This week, lawmakers serving on three separate committees reached an agreement on the policy parameters for repealing and replacing the sustainable growth rate (SGR) formula. In addition, The Senior Citizens League (TSCL) saw two key bills gain support.
SGR Talks Continue
This week, lawmakers serving on three committees – the House Ways and Means Committee, the House Energy and Commerce Committee, and the Senate Finance Committee – successfully reached an agreement on the policy parameters for repealing and replacing the flawed SGR formula, which is currently used to determine payment rates for doctors who treat Medicare beneficiaries. According to Rep. Charles Boustany (LA-3), who is involved in the negotiations, the deal combines elements of three separate bills – one from each committee – in the best way possible.
Their agreement would do away with the SGR and provide doctors with .5 percent annual payment updates for a period of five years. Rates would stay stable for the following five years, although doctors could qualify for bonuses by participating in programs that reward quality over quantity. By 2024, the new model would be fully phased in and doctors would be eligible for annual updates of either .5 percent or 1 percent, depending on which payment model they choose to participate in.
Despite this week’s progress, much work remains for those serving on the three committees. Rep. Joe Pitts (PA-16) stated on Thursday, “We still have to figure out how to pay for it, and I am under no illusions about how difficult that may be.” Lawmakers will need to find approximately $130 billion in offsets before March 31st, which is when the current “doc fix,” or payment patch expires. Should they fail to do so, doctors will see a pay cut of nearly 25 percent, which could threaten seniors’ access to quality medical care.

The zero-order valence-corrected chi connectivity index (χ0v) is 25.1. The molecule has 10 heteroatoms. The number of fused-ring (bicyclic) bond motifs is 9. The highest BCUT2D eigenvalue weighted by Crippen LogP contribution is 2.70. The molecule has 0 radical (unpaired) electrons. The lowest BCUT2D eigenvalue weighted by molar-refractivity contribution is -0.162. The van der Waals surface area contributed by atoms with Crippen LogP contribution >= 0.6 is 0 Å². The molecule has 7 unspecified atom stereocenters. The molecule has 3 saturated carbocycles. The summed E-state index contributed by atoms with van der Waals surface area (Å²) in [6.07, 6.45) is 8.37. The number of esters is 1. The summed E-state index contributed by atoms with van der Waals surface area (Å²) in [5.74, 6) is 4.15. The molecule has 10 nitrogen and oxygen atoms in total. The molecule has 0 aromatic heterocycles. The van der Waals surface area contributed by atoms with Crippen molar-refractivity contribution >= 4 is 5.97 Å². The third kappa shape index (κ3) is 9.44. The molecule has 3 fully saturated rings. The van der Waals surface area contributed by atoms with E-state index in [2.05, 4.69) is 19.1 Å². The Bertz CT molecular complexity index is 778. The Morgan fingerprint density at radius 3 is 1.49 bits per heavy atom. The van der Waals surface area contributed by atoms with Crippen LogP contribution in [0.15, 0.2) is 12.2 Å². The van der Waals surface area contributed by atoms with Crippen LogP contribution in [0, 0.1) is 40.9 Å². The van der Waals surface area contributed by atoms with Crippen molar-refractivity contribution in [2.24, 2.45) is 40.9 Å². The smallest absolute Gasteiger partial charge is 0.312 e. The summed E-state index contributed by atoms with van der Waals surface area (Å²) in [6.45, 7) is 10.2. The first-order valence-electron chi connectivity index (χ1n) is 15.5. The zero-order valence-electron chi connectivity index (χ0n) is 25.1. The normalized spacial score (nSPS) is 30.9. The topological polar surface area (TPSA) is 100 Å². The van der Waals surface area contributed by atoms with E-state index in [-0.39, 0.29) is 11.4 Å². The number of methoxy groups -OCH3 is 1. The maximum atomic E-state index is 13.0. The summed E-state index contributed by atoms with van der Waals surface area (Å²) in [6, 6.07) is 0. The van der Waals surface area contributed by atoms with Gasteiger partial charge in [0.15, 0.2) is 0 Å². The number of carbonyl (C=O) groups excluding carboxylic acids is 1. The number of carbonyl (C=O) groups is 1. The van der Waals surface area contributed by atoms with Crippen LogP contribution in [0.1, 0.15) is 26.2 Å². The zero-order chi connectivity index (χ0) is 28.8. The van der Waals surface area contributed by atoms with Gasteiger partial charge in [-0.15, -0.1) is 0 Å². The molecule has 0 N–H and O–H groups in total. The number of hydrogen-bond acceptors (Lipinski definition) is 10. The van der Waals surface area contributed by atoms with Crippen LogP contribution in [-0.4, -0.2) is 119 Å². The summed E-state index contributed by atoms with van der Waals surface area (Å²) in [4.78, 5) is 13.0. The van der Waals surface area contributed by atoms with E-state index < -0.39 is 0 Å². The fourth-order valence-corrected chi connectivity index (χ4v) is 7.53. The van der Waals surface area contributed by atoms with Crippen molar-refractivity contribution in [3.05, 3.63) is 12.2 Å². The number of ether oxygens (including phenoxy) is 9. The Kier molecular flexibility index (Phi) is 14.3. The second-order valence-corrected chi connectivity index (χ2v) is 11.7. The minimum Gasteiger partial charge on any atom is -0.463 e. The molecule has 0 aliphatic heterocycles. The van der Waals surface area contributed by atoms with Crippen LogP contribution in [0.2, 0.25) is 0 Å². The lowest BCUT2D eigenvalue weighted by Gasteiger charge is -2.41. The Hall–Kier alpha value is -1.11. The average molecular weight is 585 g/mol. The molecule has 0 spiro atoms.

TSCL is hopeful that lawmakers will successfully reach a compromise on offsets before the looming deadline. Repealing and replacing the SGR once and for all would bring much-needed stability to the Medicare program for both doctors and seniors. TSCL will keep a close eye on the evolving negotiations in the coming weeks, and we will provide updates here in the Legislative News section of our website. Additionally, we encourage our members and supporters to contact their elected officials to request their support for a permanent path forward. To find contact information for your Members of Congress, click HERE.
Two Key Bills Gain Cosponsors
This week, three new cosponsors signed on to the Strengthening Social Security Act (H.R. 3118), bringing the total up fifty. The new cosponsors are Reps. Rick Larsen (WA-2), Andre Carson (IN-7), and Hank Johnson, Jr. (GA-4). If signed into law, the bill would reform the Social Security program in three ways: it would adjust the benefit formula, resulting in more generous monthly benefits; it would adopt the Consumer Price Index for Elderly Consumers (CPI-E), resulting in more accurate cost-of-living adjustments (COLAs), and it would lift the cap on income subject to the payroll tax. The bill would extend the solvency of the Social Security Trust Fund responsibly, without cutting benefits for seniors.
In addition, two new cosponsors – Reps. Ann Kirkpatrick (AZ-1) and Michael Simpson (ID-2) – signed on to the Preventing and Reducing Improper Medicare and Medicaid Expenditures (PRIME) Act (H.R. 2305), bringing the total up to fifty-seven. If signed into law, the PRIME Act would take a number of steps to comprehensively prevent fraud, waste, and abuse within the two programs – a problem that TSCL believes must be addressed in order to ensure that scarce program dollars are being spent properly.
TSCL was pleased to see support grow for H.R. 3118 and H.R. 2305 this week, and we look forward to helping build additional support for them in the coming months.